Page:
Slackware is the oldest of the current Linux distributions. There were a couple around before it, but they are long gone. So what is the secret of Slackware's longevity, the short answer has to be its simplicity. When many distros are adding more and more functionality with plenty of bells, whistles and eye candy, Slackware stays close to its roots. This means both its roots as Slackware but also staying close to Linux itself, with Slackware being considered one of the purest Linux distributions.
The twin goals of Slackware are ease of use and stability, but it achieves the former through simplicity rather than clever technical solutions, which goes a long way to helping with the other goal. The package management is a simple affair, although the package format has been improved for this release for greater efficiency, with far less of the dependency problems that afflict some other distros. The Linux kernel and other software included in Slackware are very close to the originals, Slackware introduces far less patches and modifications than other distros. This gave rise to a saying that is as true now as it ever way - "If you use Red Hat you learn about Red Hat, but if you use Slackware you learn about Linux".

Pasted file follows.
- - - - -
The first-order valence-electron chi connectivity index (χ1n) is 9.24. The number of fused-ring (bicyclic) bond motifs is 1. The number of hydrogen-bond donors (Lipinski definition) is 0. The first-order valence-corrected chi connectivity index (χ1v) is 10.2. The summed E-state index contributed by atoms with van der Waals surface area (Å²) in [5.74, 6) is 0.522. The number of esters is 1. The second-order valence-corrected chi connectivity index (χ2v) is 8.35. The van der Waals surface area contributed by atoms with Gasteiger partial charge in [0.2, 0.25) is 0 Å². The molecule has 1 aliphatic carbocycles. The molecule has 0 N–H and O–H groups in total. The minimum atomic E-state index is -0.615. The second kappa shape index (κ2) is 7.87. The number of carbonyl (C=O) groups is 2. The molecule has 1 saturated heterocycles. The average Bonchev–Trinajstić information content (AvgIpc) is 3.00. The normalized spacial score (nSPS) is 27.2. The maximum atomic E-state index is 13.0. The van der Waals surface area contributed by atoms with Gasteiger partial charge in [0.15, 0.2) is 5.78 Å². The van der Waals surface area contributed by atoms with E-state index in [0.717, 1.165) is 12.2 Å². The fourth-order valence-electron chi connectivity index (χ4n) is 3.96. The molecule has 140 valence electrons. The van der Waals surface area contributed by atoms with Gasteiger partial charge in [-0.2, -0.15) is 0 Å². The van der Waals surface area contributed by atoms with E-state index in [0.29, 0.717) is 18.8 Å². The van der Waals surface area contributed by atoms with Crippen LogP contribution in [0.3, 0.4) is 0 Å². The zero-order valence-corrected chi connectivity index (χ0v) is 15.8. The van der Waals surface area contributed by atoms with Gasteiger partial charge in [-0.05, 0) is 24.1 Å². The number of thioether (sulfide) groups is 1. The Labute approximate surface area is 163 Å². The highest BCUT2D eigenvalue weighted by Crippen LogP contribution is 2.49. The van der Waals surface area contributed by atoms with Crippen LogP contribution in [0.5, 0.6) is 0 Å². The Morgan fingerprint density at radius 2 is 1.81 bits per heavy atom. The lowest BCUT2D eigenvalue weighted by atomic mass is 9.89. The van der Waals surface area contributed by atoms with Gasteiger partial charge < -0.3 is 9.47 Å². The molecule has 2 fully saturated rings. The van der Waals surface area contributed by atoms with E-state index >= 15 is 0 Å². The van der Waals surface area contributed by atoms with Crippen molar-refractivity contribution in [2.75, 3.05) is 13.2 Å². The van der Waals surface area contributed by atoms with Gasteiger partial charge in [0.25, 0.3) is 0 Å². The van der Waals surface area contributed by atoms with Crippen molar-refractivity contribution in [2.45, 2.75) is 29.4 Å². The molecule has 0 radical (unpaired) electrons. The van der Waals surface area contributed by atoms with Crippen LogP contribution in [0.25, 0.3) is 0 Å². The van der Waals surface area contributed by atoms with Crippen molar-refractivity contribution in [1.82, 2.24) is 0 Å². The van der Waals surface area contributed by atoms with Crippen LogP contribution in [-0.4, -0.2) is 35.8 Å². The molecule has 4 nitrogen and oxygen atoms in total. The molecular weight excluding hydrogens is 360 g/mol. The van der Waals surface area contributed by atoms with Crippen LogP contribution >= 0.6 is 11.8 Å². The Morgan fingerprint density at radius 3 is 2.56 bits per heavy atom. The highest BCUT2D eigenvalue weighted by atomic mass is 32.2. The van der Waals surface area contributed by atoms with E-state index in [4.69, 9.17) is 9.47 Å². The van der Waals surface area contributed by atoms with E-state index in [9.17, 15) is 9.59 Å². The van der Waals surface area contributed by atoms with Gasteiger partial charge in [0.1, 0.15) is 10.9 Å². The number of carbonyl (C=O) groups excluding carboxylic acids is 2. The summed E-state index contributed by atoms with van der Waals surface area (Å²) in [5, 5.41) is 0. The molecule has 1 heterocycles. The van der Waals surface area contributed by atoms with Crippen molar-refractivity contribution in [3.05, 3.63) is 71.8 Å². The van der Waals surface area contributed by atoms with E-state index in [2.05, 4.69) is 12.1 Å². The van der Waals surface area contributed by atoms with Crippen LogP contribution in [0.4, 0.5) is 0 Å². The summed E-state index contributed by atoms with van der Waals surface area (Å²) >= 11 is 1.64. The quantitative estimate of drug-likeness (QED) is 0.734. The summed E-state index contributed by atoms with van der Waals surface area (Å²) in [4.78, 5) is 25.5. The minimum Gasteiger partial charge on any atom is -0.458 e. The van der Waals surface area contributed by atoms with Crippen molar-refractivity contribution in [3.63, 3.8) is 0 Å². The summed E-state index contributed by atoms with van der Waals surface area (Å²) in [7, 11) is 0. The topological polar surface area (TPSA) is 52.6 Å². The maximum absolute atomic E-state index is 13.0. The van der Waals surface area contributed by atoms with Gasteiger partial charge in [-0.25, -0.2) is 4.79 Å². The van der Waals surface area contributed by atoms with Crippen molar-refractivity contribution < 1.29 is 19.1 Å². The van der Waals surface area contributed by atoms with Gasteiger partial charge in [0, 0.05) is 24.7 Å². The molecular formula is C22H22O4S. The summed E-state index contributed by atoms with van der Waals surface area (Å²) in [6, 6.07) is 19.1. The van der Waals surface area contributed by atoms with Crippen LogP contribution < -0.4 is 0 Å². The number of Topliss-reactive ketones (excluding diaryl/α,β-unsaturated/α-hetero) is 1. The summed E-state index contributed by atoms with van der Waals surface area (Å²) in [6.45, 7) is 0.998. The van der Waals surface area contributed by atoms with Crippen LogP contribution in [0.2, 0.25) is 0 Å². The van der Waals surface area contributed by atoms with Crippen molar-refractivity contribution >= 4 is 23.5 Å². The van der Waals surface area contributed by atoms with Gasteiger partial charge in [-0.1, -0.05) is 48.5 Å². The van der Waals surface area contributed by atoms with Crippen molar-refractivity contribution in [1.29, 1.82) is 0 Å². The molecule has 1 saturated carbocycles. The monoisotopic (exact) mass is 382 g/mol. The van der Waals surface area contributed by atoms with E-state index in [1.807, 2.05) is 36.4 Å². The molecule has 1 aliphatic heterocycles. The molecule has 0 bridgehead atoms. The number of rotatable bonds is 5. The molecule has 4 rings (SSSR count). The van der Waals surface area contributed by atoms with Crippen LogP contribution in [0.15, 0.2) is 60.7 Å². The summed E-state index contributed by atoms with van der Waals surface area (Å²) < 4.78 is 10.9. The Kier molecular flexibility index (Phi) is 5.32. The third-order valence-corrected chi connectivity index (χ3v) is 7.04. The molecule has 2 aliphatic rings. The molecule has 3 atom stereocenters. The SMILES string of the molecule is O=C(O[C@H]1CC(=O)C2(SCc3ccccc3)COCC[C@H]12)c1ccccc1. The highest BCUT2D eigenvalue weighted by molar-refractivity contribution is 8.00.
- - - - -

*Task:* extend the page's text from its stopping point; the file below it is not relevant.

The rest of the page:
This aspect of Slackware makes it a good choice for a general purpose distribution, it may not look as pretty in its initial defaults, but it is as capable ass any distro out there, and has a fiercely loyal, and helpful, community.
If you like your Linux distros to be simple, reliable and close to a Linux standard, Slackware is a good choice.